gangbeep facial asian amateurs, bang bus jessica hardcore pictures bang your head, asian virgins.asts. teen cherry action – nice brunette teen beeped hard on the bed and getting a beepy beepshot. beep beeping boy beep teen legs, …
untitled – h ttp://n ewadult.celeberia.com/

url:
h ttp://n ewadult.celeberia.com/sun-shine

again, i am unsure if these urls are safe.

for those of you wondering if these web pages mean anything to the bad guys, the answer is absolutely yes. search engine ranking, indexing, etc. helps them advance their own sites (or their clients’). then of course, there is advertising and google ads.
it works. and the advertising space on unrelated key words is a plus.

the concept is very similar to comment spam. comment spam may not contribute to se ranking anymore due to the nofollow tag attached to links in comments, but these get indexed and that’s all the bad guys care about. nofollow is crap, and what shows up when you search is what matters.

as an example of how these things work, in a recent blog post of mine a buddy left a comment (see here http://sunshine.livejournal.com/8859.html for the example).

he left a url for his legitimate python/math/music/origami blog in his comment, and now when you search for his blog you find my post placed in the 4th place with the title ‘a jew in a german camp’ (about the ccc camp in germany). he is not pleased, but it is obvious how the bad guys abuse this, and infect millions of computers just because their owners surf the net.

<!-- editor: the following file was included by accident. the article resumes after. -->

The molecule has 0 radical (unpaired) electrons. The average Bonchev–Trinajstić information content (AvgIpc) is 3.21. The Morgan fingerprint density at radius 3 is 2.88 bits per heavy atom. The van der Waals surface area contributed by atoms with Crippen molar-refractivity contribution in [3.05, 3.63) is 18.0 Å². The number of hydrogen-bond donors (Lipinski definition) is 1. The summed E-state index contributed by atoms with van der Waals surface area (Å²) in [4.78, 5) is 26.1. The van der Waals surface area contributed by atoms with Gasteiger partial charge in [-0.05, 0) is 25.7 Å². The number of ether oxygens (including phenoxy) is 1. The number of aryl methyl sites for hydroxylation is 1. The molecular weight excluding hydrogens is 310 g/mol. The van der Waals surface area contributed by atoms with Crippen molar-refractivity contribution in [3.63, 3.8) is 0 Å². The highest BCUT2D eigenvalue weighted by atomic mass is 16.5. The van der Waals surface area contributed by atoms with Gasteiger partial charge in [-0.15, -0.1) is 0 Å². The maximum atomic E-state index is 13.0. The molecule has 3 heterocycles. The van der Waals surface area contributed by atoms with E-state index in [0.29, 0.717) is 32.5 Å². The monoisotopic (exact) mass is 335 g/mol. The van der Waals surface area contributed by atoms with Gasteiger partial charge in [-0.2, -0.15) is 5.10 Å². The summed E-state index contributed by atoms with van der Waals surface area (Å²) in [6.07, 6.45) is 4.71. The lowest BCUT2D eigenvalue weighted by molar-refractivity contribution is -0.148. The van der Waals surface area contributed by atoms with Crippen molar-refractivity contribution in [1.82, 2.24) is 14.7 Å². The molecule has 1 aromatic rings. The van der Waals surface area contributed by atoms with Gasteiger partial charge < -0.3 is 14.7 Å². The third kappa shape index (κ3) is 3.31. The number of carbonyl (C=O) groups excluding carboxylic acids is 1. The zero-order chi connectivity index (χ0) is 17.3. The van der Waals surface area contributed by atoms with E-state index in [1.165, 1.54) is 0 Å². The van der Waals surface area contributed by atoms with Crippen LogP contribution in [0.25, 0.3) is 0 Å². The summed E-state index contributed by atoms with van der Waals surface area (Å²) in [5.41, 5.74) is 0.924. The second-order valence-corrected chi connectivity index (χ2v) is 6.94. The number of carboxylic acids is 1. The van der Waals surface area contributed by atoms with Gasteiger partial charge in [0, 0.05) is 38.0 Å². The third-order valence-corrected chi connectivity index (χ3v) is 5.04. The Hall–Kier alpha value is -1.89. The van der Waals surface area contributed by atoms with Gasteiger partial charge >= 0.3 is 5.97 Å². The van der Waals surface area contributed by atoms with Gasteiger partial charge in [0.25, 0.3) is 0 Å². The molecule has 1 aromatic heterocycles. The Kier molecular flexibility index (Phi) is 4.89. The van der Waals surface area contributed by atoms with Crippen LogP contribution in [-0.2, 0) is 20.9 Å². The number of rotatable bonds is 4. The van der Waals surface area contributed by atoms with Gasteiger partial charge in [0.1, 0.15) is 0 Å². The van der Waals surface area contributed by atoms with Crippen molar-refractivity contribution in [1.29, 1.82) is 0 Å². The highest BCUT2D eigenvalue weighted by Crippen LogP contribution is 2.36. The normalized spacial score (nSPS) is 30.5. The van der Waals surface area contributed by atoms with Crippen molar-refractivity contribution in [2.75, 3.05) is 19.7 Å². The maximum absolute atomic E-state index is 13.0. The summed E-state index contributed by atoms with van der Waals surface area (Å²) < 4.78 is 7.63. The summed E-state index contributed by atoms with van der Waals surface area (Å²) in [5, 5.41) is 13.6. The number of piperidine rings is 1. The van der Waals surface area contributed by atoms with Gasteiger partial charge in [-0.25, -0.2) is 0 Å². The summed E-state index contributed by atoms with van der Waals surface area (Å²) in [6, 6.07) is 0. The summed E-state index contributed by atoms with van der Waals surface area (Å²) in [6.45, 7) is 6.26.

gadi evron,
ge@beyondsecurity.com.

Windows screensaver lock and lecturing

i was giving a lecture at nps yesterday, and while i was unlocking my laptop (xp), suddently, before unlocked, a file open window pops up. i could browse, and more importantly, open files. the first choice of the system was .hlp.

can someone say pwnage? anyone up to doing some monkey fuzzing on that interface?

gadi evron,
ge@beyondsecurity.com.

ISOI 3 is on, and Washington DC is hot